When I look back to a few grainy photos taken in June 2006, a month or so after we moved here, it was kind of shocking to see how much we had achieved. The cabin sat rather forlornly like a brown carbuncle on the side of a steep hill accessed by a zig-zag path eroded by heavy rains. Exposed to the elements, there was no planting to shield us from prying eyes, and it was extremely difficult to walk the land because of the gradient.
In those days we were convinced we had a rather unique property which would be absolutely ideal for rural tourism. In a truly magnificent setting with 360 deg panoramic views, we are surrounded by Parque Natural and all the associated and abundant wildlife. Its appeal would not be confined to hikers and nature lovers but perhaps we could also attract those interested in seeing how in principle (with a bit of tweaking) alternative energy works. Joe planned a number of significant terraces to each side of the house (the Mediterranean side and the wooded mountain side) and what could be more ideal than putting three or so little log cabins on the newly-excavated terraces?
Over the years we’ve gradually carved out a network of paths and terraces but back then, in just a few short days Luis and his digger had made quite a difference, so much so that we began visualising where the cabins would actually go.
We researched, worked on costings, studied the Junta de Andalucia’s mission statement for rural tourism, drew up plans and wrote a comprehensive proposal in Spanish.
We were so naive in those days and still believed that we owned half of the hill behind us as shown on the title deeds, plans and register, why wouldn’t we? Also, and more importantly, our documentation proved that we had the necessary permisos (permission) to build a house anywhere on the land, and the architect’s plans were stamped and signed. We would live in the cabin until we’d finished building our dream house and then we would rent the cabin out too. Unfortunately it all came to nought as we had several meetings with the alcalde (mayor) and failed miserably to speak to anyone in the Junta’s HQ in Malaga who was a decision-maker.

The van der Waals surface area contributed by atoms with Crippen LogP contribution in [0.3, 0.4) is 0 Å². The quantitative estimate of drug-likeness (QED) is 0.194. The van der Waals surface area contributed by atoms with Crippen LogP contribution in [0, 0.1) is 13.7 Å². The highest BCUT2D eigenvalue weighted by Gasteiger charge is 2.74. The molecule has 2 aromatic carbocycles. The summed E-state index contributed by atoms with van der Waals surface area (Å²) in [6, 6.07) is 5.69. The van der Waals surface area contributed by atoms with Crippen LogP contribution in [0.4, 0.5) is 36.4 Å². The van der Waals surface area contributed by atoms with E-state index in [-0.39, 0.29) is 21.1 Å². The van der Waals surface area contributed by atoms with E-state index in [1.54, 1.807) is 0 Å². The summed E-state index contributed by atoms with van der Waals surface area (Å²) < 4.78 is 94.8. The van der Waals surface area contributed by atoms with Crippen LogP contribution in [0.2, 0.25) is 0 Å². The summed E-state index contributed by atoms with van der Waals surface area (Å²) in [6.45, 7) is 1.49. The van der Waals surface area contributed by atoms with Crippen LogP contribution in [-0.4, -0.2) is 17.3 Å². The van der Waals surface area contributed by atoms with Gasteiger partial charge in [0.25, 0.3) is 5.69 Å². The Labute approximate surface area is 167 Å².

An unfortunate case of being hung out to dry?
However, we’ve noticed in the last few weeks that the Junta has been quite proactive in something tourist-related. These bollards have sprung up on the side of the tracks all around us and there must be at least a dozen of the blighters on a 2 km stretch of track.
We finally worked out the complex code: one red and one white horizontal stripe means ‘go this way’, and if they’re crossed says ‘don’t go this way’ (far more of these than the ‘go’ ones!). They have ‘Gran Senda de Malaga’ written on them with a number, which is presumably a newly devised hiking route.
Perhaps the allotment of subsidies from the EU still has not been fully used up? But in this current economic climate, one does wonder at this seeming profligacy:
“A study has shown that three and a half million people are on the poverty threshold, some 40% of the population. The region has gone from fifth on the list to the top in just one year according to the latest report from the ‘Andalucía Network for the fight against Poverty and Social Exclusion’. It says that one in four people in Spain are from Andalucía and the Andaluces can not meet unexpected costs. 66% of the schoolchildren in the region are lacking the means to buy education material” (from an article in ‘Typically Spanish’: “Andalucia is the poorest region in Spain”, 19 October 2013).